On the day I turned 16½, I passed the driver’s test, collected my license, and gained my freedom.
My parents gave me a brown Ford Pinto station wagon to visit friends, get to and from work, and most importantly, for a new driving teenager, head-up-north to New Hampshire for hiking and skiing.
I have so many good memories of the White Mountains. During high school vacations and weekends, my friends and I would fill the back of the Pinto with backpacks, tents, cooking gear, food, and occasionally beer and set out on adventures. One such trip, included a visit to the Franconia Notch State Park where we reached the top of Cannon Mountain. That trip was the first day hike on which I started using my new Yashica FX3 single lens reflex camera (with real film) to document the fun. (See the photo at the top)
I learned so much about nature on those trips, including the immense power of the Pemigewasset River that erodes solid granite into nature shoots (water slides). We loved entering the top of the shoots and dropping into deep cold pools. I can still remember the rush of the cold water and speed of the trip to the plunge. During these and other activities I started to gain an interest in geology and earth science.
During my senior year, I took Mr. Buell’s Earth Science class and fell in love with learning about nature and the earth’s interrelated systems, such as the intercoastal zone of Nantasket Beach in Hull, MA and the wetland systems associated with the Sudbury River in Wayland, MA. We visited these environments and learned that even though they were different system, they both filtered water and were important to water quality for plants, fish, and animal babies. It was exciting to learn how natural systems filter themselves and support healthy life.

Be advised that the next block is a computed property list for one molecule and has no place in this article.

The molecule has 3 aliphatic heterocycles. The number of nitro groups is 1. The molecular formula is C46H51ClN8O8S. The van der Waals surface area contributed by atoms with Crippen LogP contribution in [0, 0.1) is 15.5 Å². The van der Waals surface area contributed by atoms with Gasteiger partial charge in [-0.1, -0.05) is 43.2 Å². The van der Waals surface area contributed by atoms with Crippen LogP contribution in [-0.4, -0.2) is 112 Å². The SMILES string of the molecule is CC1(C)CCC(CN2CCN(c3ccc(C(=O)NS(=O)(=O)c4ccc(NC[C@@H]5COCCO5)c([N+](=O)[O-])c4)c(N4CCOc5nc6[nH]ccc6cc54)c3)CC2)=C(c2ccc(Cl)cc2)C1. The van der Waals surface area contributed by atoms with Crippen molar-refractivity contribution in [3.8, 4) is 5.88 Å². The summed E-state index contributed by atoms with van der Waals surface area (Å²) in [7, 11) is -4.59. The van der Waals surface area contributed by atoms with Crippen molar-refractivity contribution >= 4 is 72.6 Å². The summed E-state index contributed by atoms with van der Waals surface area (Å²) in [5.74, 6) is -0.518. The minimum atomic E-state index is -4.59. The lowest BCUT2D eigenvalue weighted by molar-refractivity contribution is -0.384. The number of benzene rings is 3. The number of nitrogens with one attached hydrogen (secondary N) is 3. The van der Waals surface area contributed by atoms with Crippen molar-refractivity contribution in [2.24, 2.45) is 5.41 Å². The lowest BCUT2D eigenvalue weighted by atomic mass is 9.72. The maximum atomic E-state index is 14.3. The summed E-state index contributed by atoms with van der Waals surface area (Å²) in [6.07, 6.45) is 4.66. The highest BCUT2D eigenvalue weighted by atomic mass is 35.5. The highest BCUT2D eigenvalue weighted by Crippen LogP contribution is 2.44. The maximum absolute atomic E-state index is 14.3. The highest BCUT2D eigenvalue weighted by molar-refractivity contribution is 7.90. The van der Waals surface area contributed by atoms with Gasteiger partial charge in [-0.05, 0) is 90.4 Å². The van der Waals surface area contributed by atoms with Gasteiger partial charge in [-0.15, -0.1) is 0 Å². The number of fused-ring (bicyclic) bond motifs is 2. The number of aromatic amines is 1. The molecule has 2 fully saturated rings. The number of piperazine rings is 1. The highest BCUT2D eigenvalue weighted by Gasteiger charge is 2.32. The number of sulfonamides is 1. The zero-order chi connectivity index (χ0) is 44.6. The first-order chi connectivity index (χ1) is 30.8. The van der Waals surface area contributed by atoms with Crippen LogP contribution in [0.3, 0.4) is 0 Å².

Because I was curious, my powers of observation improved over time and I started to see features in nature and around town that I had learned in my science classes. On hikes, I would discover the power of a mountain stream and its ability to move huge rocks and trees after a heavy rain while barely touching a sand grain when it had been dry for a while. And the more I learned the more I wanted to know. My innate curiosity pushed me to become a scientist.
As a high school scientist, I worked hard so that I always had gas money allowing for more adventures and practical experiences. I cut lawns, shoveled snow, completed odd jobs, worked in restaurants as well as the YMCA. Whatever it took to maintain my freedom to discover.
It makes me smile and laugh when I think back to all the fun and crazy things I did as a kid. I would not have changed a thing. My skinned knees, sunburned neck, and sore feet came from outdoor adventure that allowed me learn about the wonders of nature while feeding my insatiable curiosity and desire to know more. Today, I still keep active and continue to discover both physically and mentally by walking daily while listening to audio books. Life is good.